Q. When I meet with a couple who are considering self-insuring the long-term care risk, how can I explain to them that this may not be the best solution?
A. Overcoming the self-insuring objection can be challenging. That’s why I really liked the approach — shared by Beth Ludden, vice president, long term care insurance, at Genworth — that clearly illustrates the impact on a client’s portfolio from these unexpected expenses.
The concept is based on a couple who retire at age 65 with $2 million in assets. They plan to use the growth from their portfolio to cover their living expenses and still leave a sizeable inheritance to their children.
Here’s how Beth explains the concept:
- In 2014, the couple retires with a $2 million portfolio.
- To cover living and lifestyle expenses, they withdraw $100,000 annually. This amount is increased by 3 percent annually for inflation.
- The stock market continues to fluctuates, but the couple’s investments are pretty stable.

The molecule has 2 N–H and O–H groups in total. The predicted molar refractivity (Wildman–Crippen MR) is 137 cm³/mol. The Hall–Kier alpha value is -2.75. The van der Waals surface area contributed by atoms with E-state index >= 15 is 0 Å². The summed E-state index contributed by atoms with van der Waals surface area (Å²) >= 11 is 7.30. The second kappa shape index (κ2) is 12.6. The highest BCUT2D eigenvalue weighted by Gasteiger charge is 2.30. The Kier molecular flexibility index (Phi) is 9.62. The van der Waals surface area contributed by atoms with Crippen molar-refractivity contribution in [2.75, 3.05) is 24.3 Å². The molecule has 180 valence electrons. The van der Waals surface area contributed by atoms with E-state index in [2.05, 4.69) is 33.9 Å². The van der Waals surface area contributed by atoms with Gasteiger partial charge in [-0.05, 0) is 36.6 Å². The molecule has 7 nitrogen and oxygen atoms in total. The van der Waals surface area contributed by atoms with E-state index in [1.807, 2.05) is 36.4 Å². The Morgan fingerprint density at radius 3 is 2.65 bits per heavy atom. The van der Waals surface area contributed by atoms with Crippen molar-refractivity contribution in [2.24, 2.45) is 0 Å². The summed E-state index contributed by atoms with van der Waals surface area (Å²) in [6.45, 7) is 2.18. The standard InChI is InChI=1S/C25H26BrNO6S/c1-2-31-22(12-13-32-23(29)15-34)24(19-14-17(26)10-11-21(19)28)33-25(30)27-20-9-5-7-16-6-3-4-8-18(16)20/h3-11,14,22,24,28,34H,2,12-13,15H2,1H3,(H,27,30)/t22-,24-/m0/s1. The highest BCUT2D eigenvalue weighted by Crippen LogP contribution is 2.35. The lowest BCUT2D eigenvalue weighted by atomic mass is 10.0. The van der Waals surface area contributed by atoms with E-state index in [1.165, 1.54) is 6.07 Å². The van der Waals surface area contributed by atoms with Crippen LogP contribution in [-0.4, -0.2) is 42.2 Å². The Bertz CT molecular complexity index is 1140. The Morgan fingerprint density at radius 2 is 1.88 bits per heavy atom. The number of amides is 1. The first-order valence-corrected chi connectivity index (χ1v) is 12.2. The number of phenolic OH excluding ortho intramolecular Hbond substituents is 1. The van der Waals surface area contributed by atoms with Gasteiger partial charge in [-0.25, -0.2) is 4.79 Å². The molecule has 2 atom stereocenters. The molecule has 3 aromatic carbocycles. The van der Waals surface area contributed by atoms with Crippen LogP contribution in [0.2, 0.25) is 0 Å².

- Then, in 2029 – year 15 – the husband has a LTC event (for example, a stroke or a diagnosis of Alzheimer’s disease). He and his wife are determined that he will remain at home as long as possible.
- The husband receives 44 hours of home care each week. The cost for the one shift a day is $99,375 per year.
- Year 2 – 2030 – He has gotten worse, so he is now getting home health care for two shifts a day or 88 hours a week. The annual cost is $189,788.
- Year 3 – 2031 – His condition continues to deteriorate so he now needs 24-hour- a-day home care. The annual cost is $380,438.
- Year 4 – 2032 – His wife is now having health problems of her own, so the family decides to move him to a nursing home. The annual cost of a private room in a nursing home is $195,008.
Total amount spent for the four years of care – $855,609.